[Types-sig] File Protocol Proposal

Barry A. Warsaw barry@digicool.com
Wed, 14 Mar 2001 12:50:37 -0500

    | 	def isatty():
    | 		return false

Two thoughts of the day...

We may need to add a boolean type to Python.  How would you describe
today a method that takes a true/false flag?  There's a lot of variety
in how you can spell true and false today.

Writing a boolean class isn't hard -- I've done it at least twice
<wink>.  Writing a boolean type was more difficult because of the old
comparison rules; I haven't tried since richcomps have been added so
the situation might be better now.

There's also the common situation of accepting either None or a
specific object.  I.e. "this method takes None or a Foobar instance".
And what about a method that might accept any of None, a string
(filename), or a "file-like" object?  This is all very common in
Python programs.

Finally, another thought occurred to me, which might be based on a
mis-remembering of what ObjC does (I don't have any of my old ObjC
books laying around, and it's been a while).

Say a method takes an object that must have a read([size]) method.
That's all you care about.  Yes, you could define an interface that
describes this, but what if someone passes in an object that conforms
to a full blown "ReadableFile" interface -- i.e. it provides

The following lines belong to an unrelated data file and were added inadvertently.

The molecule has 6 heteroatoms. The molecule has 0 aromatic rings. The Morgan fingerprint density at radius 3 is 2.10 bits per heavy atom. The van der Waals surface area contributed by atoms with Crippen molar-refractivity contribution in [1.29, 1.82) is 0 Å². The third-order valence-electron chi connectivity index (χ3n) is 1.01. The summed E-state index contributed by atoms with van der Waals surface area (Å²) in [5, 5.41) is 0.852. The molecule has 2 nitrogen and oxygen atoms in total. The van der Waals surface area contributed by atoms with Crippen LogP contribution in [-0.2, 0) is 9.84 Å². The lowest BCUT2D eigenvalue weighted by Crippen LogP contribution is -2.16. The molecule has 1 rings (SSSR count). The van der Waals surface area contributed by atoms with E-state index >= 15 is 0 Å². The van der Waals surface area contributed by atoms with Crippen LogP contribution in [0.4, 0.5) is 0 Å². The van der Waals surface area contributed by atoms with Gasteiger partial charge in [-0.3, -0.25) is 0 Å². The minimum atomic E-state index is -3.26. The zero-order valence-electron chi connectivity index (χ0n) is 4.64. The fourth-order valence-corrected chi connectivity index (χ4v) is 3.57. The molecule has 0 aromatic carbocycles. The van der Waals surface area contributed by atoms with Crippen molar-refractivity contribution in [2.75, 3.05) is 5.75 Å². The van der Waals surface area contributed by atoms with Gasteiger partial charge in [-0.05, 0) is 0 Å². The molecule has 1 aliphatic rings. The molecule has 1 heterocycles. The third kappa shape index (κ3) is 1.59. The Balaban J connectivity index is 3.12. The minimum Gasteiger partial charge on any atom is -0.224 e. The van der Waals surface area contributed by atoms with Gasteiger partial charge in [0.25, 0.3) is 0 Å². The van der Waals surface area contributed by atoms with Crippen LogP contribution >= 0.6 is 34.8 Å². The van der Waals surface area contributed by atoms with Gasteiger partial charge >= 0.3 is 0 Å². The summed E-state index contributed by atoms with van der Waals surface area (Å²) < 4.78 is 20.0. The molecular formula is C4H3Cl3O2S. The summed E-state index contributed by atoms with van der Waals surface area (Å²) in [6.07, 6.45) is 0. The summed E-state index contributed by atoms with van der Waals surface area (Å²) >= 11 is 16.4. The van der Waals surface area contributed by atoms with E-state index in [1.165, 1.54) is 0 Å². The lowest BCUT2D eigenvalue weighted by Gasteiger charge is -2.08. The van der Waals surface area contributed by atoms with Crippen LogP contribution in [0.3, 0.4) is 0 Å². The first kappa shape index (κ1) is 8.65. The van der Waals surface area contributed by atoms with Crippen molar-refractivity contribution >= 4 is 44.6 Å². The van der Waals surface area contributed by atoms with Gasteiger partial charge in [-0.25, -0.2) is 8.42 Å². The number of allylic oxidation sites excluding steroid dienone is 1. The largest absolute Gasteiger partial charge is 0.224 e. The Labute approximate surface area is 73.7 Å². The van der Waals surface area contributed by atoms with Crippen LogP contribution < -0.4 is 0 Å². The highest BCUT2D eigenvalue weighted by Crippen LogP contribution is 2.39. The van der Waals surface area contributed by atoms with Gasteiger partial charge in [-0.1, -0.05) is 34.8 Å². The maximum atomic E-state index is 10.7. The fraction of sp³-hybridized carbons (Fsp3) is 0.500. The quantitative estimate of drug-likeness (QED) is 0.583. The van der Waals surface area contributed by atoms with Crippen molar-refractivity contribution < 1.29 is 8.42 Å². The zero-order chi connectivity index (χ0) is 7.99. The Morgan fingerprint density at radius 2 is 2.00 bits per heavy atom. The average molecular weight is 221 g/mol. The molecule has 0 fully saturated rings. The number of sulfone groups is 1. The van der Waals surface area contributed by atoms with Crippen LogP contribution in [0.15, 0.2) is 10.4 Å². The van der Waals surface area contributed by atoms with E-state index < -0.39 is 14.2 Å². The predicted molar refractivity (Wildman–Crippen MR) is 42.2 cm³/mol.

read([size]), readline(), readlines(), and maybe seek()?  Let's say
those two interfaces are defined in unrelated and separately authored
libraries, but I'm writing code that combines the two.  Library B
gives me a factory that produces ReadableFiles and I'd like to pass
those to library B's method that specifies a MustHaveRead interface.

Am I screwed?  Or do I have to play convoluted games of multiple
inheritance, mixins, interface mishmashing, etc?  To a newbie (and
maybe a not-so-newbie), it ought to be perfectly legal.
ReadableFile's interface is a superset of MustHaveRead so it should be
fine, but because the interface objects aren't explicitly related,
you're hosed.

What you want (maybe) is interface conformance based on a runtime
check of the interface specifications.  Maybe a kind of interface
arithmetic?  IIRC, this was one of the ObjC uses of categories.  A
category is just a collection of methods, so if you have a category
that contained only read([size]), and you declared a parameter to be
of the "type" of that category, you could pass in any object that had
such a method.

Well, back to peripherally following this list. :)